During a recent visit to Acadia National Park, Shirley Beck, who has multiple sclerosis, said she was “very pleased” to find a paved path that allowed her to reach a viewing platform at the Cadillac Mountain summit with her light three-wheel electric scooter.
“It’s pretty good,” said Beck, a pediatric physical therapist from Arlington, Va., after taking in the sweeping vista of Frenchman Bay, islands and distant summits on the mainland. Disabled people are often reliant on help from the likes of disability services in Sydney, so it is always pleasing to see places accommodating them.
Beck said she is grateful to Acadia officials for making the peak of Cadillac accessible and praised them for building the pink-granite path for physically disabled persons. Before reaching the viewing platform, the path loops around steps and directly passes by a plaque of the first National Park Service director, Stephen Mather, who was periodically disabled by manic-depression, and was a contemporary of Acadia founder George B. Dorr, who became blind in his later years.
Beck, who visited Acadia while traveling with her husband, Roy, on a cruise ship, said she was not able to get quite as full of an experience at another key Acadia landmark, Thunder Hole. An accessible ramp leads to the upper viewing area of Thunder Hole for physically disabled persons, but not down to the lower area next to the sea cavern itself.
“The path was easy to use that got me part way down,” she wrote in a follow-up email. “I’m not sure how they could provide a way to get farther than that.”
While Beck only visited Acadia briefly, her experience was similar to that of some other physically disabled persons who travel to the Maine national park.
Acadia National Park has 45 miles of even-surface carriage roads, trails, sites and facilities that are available to wheelchair users but others that are not wheelchair-accessible such as Sand Beach, which is below a high bluff and does not have a ramp for physically disabled persons. Citing the terrain, the park service has determined that it is not feasible to build ramps down next to Thunder Hole itself or to Sand Beach.
But Helen Franke, a retired college administrator from Wellington, Fla., said she believed a gradual ramp at Sand Beach might be possible to accommodate physically disabled persons. “For something like this, I think they could,” she said, after stopping at the top of the stairs with a cane she needs to use.
Across the nation, access for people with disabilities is a key issue in outdoor recreation including the 59 national parks, which are required by the federal Architectural Barriers Act (ABA) to adopt accessibility standards for the design, construction, and alteration of facilities covered by the law.
About a month after he was confirmed this year as U.S. Secretary of the Interior, Ryan Zinke said in a release that “it’s time to start thinking about accessibility and infrastructure” and that “we will remain focused on increasing access” for physically disabled persons and other people with disabilities in national parks. Once this is in place, then who’s to say this won’t be the perfect little spot for a wonderful day out with someone you met on www.specialbridge.com or another site like it.
Court settlement, law expanded NPS access for physically disabled
Three years ago, a dispute reached the courts and prompted the National Park Service (NPS) and Disability Rights Advocates, a nonprofit disability rights legal center, to reach a settlement that expands access to the Golden Gate National Recreational Area, including providing wheelchair access to trails, access to popular beaches, beach wheelchairs and mats.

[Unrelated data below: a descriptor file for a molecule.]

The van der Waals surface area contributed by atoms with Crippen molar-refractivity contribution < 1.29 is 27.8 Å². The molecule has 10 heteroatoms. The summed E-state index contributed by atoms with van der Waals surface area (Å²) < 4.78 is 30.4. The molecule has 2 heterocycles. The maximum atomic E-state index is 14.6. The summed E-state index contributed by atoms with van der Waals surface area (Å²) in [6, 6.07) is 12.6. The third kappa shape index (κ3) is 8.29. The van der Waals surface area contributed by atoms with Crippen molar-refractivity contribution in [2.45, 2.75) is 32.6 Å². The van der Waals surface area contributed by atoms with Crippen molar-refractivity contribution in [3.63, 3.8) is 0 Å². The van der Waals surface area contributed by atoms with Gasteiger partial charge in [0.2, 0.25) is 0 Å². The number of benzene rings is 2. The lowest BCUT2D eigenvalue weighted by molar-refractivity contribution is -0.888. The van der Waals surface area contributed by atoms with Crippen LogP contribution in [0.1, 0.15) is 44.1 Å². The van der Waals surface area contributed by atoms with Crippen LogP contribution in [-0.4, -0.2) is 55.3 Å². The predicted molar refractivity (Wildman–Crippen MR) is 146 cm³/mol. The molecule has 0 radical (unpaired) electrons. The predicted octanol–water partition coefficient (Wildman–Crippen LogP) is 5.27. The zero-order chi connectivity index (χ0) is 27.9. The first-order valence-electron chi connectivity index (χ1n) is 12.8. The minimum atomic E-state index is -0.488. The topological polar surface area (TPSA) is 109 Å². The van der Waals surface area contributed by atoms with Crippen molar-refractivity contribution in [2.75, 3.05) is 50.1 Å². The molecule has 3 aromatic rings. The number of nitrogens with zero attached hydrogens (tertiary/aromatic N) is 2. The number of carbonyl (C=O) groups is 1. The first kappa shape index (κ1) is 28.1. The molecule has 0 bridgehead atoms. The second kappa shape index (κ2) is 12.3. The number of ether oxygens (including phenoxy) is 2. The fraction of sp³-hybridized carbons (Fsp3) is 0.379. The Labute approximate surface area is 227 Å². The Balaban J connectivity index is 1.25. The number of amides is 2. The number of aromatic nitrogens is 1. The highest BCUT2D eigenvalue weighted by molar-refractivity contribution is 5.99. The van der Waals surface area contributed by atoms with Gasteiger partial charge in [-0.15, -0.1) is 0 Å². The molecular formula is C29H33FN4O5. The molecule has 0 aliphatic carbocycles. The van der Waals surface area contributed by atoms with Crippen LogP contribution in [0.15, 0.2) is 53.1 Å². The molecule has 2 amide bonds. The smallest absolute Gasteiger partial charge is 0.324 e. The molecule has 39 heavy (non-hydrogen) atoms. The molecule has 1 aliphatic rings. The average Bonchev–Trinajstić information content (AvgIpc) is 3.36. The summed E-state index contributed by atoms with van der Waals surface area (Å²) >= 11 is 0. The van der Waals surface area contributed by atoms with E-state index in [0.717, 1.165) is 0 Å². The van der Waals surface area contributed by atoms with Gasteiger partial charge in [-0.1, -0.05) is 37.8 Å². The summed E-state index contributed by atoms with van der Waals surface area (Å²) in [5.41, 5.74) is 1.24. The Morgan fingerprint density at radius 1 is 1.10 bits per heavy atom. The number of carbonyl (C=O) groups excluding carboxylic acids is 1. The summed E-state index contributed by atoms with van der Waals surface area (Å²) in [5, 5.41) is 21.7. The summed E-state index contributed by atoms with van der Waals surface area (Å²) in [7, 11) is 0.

The National Park Service, in a five-year plan on accessibility, acknowledges that it is under-serving people with varying abilities and lays out a strategy to build momentum and advance the effort.
In an interview, John T. Kelly, management assistant at Acadia National Park, said there is “quite a bit of infrastructure” at Acadia to accommodate people with disabilities. He provided a list of recent accessibility projects involving new construction or major improvements in the park.
Those included an accessible ramp from the Thunder Hole parking lot in 2004; the accessible trail on Cadillac Mountain in 2005; accessible bathrooms and ramp to the beach at Echo Lake approximately in 2011; the upgraded Sand Beach stairway in 2011; the nature trail at Jordan Pond and completion of a loop at the Ship Harbor Trail, both in 2015.
Kelly said the park always considers options for accessibility when constructing or altering facilities. “It is built and considered into every facility development plan,” he said.
An access guide to the park lists many facilities, services and opportunities for people with sight, hearing and mobility disabilities such as wheelchair lifts for all the fare-free Island Explorer shuttle buses, a special accessible parking lot and elevator for the Hulls Cove Visitor Center, picnic areas, museums, accessible sites at campgrounds, access to certain hiking trails like Ship Harbor, packed gravel paths at the Wild Gardens of Acadia, and Hemlock Path and Jesup Path, both at the Sieur de Monts Spring area.
Carriage roads, horse-drawn rides accessible to wheelchair users
Also, Acadia’s entire carriage road system, restored and maintained by Friends of Acadia’s Carriage Roads Endowment, provides a way to experience the park’s interior by wheelchair, according to the Friends web site. Motorized wheelchairs are allowed on the carriage roads, and their smooth surface is also appropriate for visitors with visual disabilities, according to the web site.
In 1998, the Friends also donated and endowed the maintenance of two wheelchair-accessible carriages to Acadia National Park for use at Wildwood Stables.
Kelly said all the 94 camp sites at the new Schoodic Woods Campground, which opened on Sept. 1 of 2015, comply with accessibility standards except for nine hike-in sites. The Blackwoods and Seawall campgrounds also have accessible sites.
In an email, Kelly said, park officials “looked very hard at how we could make Sand Beach accessible when we rehabilitated the stairs some years ago, but we determined under the ABA guidelines that complying with the technical requirements for beach access was impracticable. At the same time, we made Echo Lake Beach accessible to the water.”